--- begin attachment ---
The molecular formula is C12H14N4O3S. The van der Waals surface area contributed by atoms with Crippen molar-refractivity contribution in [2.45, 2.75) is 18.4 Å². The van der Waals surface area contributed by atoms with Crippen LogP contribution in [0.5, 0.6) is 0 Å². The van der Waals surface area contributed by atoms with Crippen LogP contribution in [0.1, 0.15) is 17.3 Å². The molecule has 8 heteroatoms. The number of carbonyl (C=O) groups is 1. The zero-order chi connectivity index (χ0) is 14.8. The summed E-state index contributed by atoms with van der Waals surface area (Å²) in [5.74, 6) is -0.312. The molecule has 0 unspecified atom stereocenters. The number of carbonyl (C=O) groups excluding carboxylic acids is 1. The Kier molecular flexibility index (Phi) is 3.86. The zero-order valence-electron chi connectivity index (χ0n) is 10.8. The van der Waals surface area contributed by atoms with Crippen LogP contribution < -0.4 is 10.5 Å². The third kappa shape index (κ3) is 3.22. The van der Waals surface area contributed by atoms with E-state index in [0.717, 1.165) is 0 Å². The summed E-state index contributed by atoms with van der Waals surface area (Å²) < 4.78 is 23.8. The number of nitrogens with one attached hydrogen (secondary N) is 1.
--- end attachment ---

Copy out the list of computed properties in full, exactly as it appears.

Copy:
The molecular formula is C12H14N4O3S. The van der Waals surface area contributed by atoms with Crippen molar-refractivity contribution in [2.45, 2.75) is 18.4 Å². The van der Waals surface area contributed by atoms with Crippen LogP contribution in [0.5, 0.6) is 0 Å². The van der Waals surface area contributed by atoms with Crippen LogP contribution in [0.1, 0.15) is 17.3 Å². The molecule has 8 heteroatoms. The number of carbonyl (C=O) groups is 1. The zero-order chi connectivity index (χ0) is 14.8. The summed E-state index contributed by atoms with van der Waals surface area (Å²) in [5.74, 6) is -0.312. The molecule has 0 unspecified atom stereocenters. The number of carbonyl (C=O) groups excluding carboxylic acids is 1. The Kier molecular flexibility index (Phi) is 3.86. The zero-order valence-electron chi connectivity index (χ0n) is 10.8. The van der Waals surface area contributed by atoms with Crippen LogP contribution < -0.4 is 10.5 Å². The third kappa shape index (κ3) is 3.22. The van der Waals surface area contributed by atoms with E-state index in [0.717, 1.165) is 0 Å². The summed E-state index contributed by atoms with van der Waals surface area (Å²) < 4.78 is 23.8. The number of nitrogens with one attached hydrogen (secondary N) is 1.